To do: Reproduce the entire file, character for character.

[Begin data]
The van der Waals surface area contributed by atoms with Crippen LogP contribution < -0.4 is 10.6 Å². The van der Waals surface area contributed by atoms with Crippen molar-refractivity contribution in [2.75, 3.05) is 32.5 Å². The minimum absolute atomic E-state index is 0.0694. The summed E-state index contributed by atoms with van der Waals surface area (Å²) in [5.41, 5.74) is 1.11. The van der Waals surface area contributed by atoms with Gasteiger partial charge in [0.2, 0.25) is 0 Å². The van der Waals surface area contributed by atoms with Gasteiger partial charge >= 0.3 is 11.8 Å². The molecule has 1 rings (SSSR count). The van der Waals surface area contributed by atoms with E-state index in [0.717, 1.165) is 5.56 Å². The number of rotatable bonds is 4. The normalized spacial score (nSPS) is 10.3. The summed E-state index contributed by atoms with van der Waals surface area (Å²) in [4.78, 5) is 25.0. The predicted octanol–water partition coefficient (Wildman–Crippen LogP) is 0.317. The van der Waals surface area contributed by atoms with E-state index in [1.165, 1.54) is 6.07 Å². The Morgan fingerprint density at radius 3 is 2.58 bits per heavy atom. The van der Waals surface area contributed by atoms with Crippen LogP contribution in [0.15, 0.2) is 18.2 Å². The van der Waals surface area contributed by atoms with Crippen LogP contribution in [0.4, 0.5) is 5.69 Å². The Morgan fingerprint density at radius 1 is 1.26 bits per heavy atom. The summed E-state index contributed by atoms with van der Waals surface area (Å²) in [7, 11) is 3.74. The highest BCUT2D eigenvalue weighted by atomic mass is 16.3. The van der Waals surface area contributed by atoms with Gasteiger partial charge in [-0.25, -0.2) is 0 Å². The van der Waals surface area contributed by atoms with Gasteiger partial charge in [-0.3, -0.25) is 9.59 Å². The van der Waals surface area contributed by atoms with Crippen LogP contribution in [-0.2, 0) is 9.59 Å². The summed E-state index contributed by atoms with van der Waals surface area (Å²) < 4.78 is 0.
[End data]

The van der Waals surface area contributed by atoms with Crippen LogP contribution < -0.4 is 10.6 Å². The van der Waals surface area contributed by atoms with Crippen molar-refractivity contribution in [2.75, 3.05) is 32.5 Å². The minimum absolute atomic E-state index is 0.0694. The summed E-state index contributed by atoms with van der Waals surface area (Å²) in [5.41, 5.74) is 1.11. The van der Waals surface area contributed by atoms with Gasteiger partial charge in [0.2, 0.25) is 0 Å². The van der Waals surface area contributed by atoms with Gasteiger partial charge >= 0.3 is 11.8 Å². The molecule has 1 rings (SSSR count). The van der Waals surface area contributed by atoms with E-state index in [0.717, 1.165) is 5.56 Å². The number of rotatable bonds is 4. The normalized spacial score (nSPS) is 10.3. The summed E-state index contributed by atoms with van der Waals surface area (Å²) in [4.78, 5) is 25.0. The predicted octanol–water partition coefficient (Wildman–Crippen LogP) is 0.317. The van der Waals surface area contributed by atoms with E-state index in [1.165, 1.54) is 6.07 Å². The Morgan fingerprint density at radius 3 is 2.58 bits per heavy atom. The van der Waals surface area contributed by atoms with Crippen LogP contribution in [0.15, 0.2) is 18.2 Å². The van der Waals surface area contributed by atoms with Crippen LogP contribution in [0.4, 0.5) is 5.69 Å². The Morgan fingerprint density at radius 1 is 1.26 bits per heavy atom. The summed E-state index contributed by atoms with van der Waals surface area (Å²) in [7, 11) is 3.74. The highest BCUT2D eigenvalue weighted by atomic mass is 16.3. The van der Waals surface area contributed by atoms with Gasteiger partial charge in [-0.25, -0.2) is 0 Å². The van der Waals surface area contributed by atoms with Gasteiger partial charge in [-0.3, -0.25) is 9.59 Å². The van der Waals surface area contributed by atoms with Crippen LogP contribution in [-0.2, 0) is 9.59 Å². The summed E-state index contributed by atoms with van der Waals surface area (Å²) < 4.78 is 0.